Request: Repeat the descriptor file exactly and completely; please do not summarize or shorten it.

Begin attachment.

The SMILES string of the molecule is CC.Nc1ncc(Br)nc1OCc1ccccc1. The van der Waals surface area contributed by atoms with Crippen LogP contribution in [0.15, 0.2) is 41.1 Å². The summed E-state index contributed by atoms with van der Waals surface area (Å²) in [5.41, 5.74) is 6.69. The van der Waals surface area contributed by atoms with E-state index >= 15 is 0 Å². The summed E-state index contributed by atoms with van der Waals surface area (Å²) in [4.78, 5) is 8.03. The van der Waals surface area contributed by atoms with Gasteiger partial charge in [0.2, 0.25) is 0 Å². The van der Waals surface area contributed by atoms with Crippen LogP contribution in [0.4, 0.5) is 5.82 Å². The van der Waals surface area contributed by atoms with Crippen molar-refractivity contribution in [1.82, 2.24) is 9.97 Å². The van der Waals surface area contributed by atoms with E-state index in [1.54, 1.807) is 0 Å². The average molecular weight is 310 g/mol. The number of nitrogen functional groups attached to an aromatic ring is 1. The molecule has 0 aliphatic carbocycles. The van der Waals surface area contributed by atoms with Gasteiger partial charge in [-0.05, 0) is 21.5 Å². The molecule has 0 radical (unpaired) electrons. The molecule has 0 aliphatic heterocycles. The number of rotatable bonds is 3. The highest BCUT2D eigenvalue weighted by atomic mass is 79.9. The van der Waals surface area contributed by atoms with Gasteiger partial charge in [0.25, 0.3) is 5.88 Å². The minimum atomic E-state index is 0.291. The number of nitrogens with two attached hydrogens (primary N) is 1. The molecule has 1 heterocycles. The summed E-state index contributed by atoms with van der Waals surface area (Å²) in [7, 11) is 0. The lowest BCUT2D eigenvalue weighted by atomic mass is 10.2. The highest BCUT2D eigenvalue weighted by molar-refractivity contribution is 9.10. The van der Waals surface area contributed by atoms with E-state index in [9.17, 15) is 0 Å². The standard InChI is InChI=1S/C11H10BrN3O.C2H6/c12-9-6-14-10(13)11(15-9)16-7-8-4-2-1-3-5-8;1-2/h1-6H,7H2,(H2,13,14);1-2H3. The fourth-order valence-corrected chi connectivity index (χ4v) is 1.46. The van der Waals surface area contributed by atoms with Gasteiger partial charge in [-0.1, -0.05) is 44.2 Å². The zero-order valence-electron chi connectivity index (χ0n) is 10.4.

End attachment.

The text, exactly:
The SMILES string of the molecule is CC.Nc1ncc(Br)nc1OCc1ccccc1. The van der Waals surface area contributed by atoms with Crippen LogP contribution in [0.15, 0.2) is 41.1 Å². The summed E-state index contributed by atoms with van der Waals surface area (Å²) in [5.41, 5.74) is 6.69. The van der Waals surface area contributed by atoms with E-state index >= 15 is 0 Å². The summed E-state index contributed by atoms with van der Waals surface area (Å²) in [4.78, 5) is 8.03. The van der Waals surface area contributed by atoms with Gasteiger partial charge in [0.2, 0.25) is 0 Å². The van der Waals surface area contributed by atoms with Crippen LogP contribution in [0.4, 0.5) is 5.82 Å². The van der Waals surface area contributed by atoms with Crippen molar-refractivity contribution in [1.82, 2.24) is 9.97 Å². The van der Waals surface area contributed by atoms with E-state index in [1.54, 1.807) is 0 Å². The average molecular weight is 310 g/mol. The number of nitrogen functional groups attached to an aromatic ring is 1. The molecule has 0 aliphatic carbocycles. The van der Waals surface area contributed by atoms with Gasteiger partial charge in [-0.05, 0) is 21.5 Å². The molecule has 0 radical (unpaired) electrons. The molecule has 0 aliphatic heterocycles. The number of rotatable bonds is 3. The highest BCUT2D eigenvalue weighted by atomic mass is 79.9. The van der Waals surface area contributed by atoms with Gasteiger partial charge in [0.25, 0.3) is 5.88 Å². The minimum atomic E-state index is 0.291. The number of nitrogens with two attached hydrogens (primary N) is 1. The molecule has 1 heterocycles. The summed E-state index contributed by atoms with van der Waals surface area (Å²) in [7, 11) is 0. The lowest BCUT2D eigenvalue weighted by atomic mass is 10.2. The highest BCUT2D eigenvalue weighted by molar-refractivity contribution is 9.10. The van der Waals surface area contributed by atoms with E-state index in [9.17, 15) is 0 Å². The standard InChI is InChI=1S/C11H10BrN3O.C2H6/c12-9-6-14-10(13)11(15-9)16-7-8-4-2-1-3-5-8;1-2/h1-6H,7H2,(H2,13,14);1-2H3. The fourth-order valence-corrected chi connectivity index (χ4v) is 1.46. The van der Waals surface area contributed by atoms with Gasteiger partial charge in [-0.1, -0.05) is 44.2 Å². The zero-order valence-electron chi connectivity index (χ0n) is 10.4.